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Liv-ex is an electronic exchange for fine wine used by professional merchants and collectors. Market Report is part of a package of services offered to subscribers of Liv-ex, with subscriptions starting at £49.95 per year. Below is just a brief extract from the latest Market Report. For access to all of Liv-Ex's services, sign-up with them at

Liv-Ex Market Report
by, November 2008

As the month progressed, the effects of the credit crunch on the wider economy became more tangible by the day. October was also the time that fine wine finally succumbed to the wider pressures, with hopes that the market could steer a path through the economic troubles firmly cast aside. The Liv-ex 100 Fine Wine Index fell 12.4% to 221.62 - the largest monthly movement in either direction since the index was first calculated in 2001. Year to date the index is now down 7.6%. Exchange turnover was also considerably lower than the record level set in September, although with a number of excellent deals available on popular wines, trade was up 9.7% on the same month last year. The few with cash to spend bought heavily at the reduced prices.

(more analysis in the full report)

Major Movers
The trend in October was clear - almost all major wines from every modern vintage came under pressure. Highly priced Bordeaux wines from the 2003 and 2004 vintages were the hardest hit, if only because their counterparts from 2005 had fallen significantly already. As shown below by the falls for the First Growths and Cos d’Estournel, it is the more liquid wines that are most affected. In terms of the movers upwards, we see the pattern of recent months repeated. Mid-ranked wines from back vintages - epitomised by Vieux Chateau Certan and Talbot from 1995 - continue to hold or increase their value. Elsewhere we saw the festive favourites, Champagne and Port, see a modest bounce as merchants stocked up ahead of the customary rush.

(analysed in detail in full report)

Critical Corner: Parker on Chateauneuf du Pape
Chateauneuf du pape - and the Rhone valley in general - has benefited from an unprecedented run of good to great vintages over the last decade, with the wet 2002 the only obvious blemish. Interest in the region in recent years has been on the rise - especially in the US - as critics, most notably Robert Parker, have lavished praise on its wines year-after-year. Prices have similarly been on the rise, particularly for the increasingly popular tete de cuvees, yet they remain reasonable when compared to wines of equivalent quality from Bordeaux and Burgundy.

The latest report on the region by Robert Parker (Wine Advocate #179) containing the final in-bottle scores for the 2006s and barrel scores for the 2007s shows no deviation from this trend. Although Parker has ceded responsibility for covering a number of wine regions to his growing band of contributors, he continues to report on the Rhone (along with Bordeaux and California) and with no formal classification in existence his influence remains high.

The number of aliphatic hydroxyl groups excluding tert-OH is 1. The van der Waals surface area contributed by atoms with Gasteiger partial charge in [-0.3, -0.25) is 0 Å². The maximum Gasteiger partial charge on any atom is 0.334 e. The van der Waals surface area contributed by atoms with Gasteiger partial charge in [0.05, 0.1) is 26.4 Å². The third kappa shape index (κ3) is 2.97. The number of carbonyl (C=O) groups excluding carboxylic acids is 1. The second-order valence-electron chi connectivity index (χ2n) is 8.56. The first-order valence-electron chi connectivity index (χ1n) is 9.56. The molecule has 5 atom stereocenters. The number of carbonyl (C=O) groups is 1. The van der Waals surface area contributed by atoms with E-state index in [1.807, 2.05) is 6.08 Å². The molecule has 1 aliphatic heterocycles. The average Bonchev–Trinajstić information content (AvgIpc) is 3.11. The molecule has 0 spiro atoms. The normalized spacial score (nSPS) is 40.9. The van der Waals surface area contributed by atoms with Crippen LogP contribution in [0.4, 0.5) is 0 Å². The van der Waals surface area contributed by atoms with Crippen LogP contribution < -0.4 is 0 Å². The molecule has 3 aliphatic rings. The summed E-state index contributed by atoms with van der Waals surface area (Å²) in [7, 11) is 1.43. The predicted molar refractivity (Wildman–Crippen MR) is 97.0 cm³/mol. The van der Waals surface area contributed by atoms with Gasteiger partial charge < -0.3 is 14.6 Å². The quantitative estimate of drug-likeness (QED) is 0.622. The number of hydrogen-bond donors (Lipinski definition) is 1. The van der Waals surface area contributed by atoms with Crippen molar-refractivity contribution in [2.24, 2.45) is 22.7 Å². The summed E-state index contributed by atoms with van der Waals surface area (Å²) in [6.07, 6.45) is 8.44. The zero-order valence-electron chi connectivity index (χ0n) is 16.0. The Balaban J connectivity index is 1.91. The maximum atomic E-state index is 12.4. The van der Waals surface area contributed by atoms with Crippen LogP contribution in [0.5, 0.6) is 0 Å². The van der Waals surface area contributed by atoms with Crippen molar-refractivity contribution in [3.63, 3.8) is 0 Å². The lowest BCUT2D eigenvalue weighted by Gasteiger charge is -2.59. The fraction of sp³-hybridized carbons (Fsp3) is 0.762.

Starting with the 2006s, Parker says that the "vintage has turned out significantly better than I had initially expected. It is also an exceptional vintage for the white wines. The reds are full-bodied, charming, and fruity, with relatively low acidity and ripe tannin". The vintage is said to have "terrific balance", "purity" and "they will age much longer than many people suspect given their intrinsic equilibrium and harmony". His thought on the 2007s are even more enthusiastic: "Throughout the southern Rhone, 2007 is the greatest vintage I have tasted in my thirty years working in that region…Nearly every producer has attained largely unprecedented levels of quality." The wines contain an "aromatic dimension and freshness that I have rarely witnessed" combined with "super depth of fruit!".

Below are the top 15 2006s and the top 10 2007s by scores. Worth noting is the exceptional score for Clos de Papes in both vintages and the continued success of Clos St Jean, an estate championed by Parker from the 2003 vintage onwards. (*source:

(other chart in detail in full report)

Final thought — feeling the crunch
As mentioned in the introduction to this report, the Liv-ex 100 Fine Wine Index - which tracks 100 of the most sought after fine wines (see for full details) - saw an unprecedented fall of 12.4% in October. The resilience shown by wine prices - which had actually risen by 4.6% in the 12 months to September 2008 - was no more. In a period of acute financial instability, it is all too easy to slip into hyperbole when reporting on the markets - even in the rarefied world of fine wine. Nevertheless, the events of October were dramatic. As in other markets, there was a ‘dash for cash’ - with a number of investors, both private and institutional - moving to take profit on the market gains of recent years. The downward pressure on prices that had hitherto largely been limited to the 2005s spread throughout the market, with the wines of the greatest liquidity and highest value - the Bordeaux First Growths and their right bank equivalents - hit hardest. By the end of October, we saw First Growths from all the major years - as tracked by the Liv-ex Claret Chip Index - trading, on average, at 20% off their June peak.
(analysed in detail in full report)

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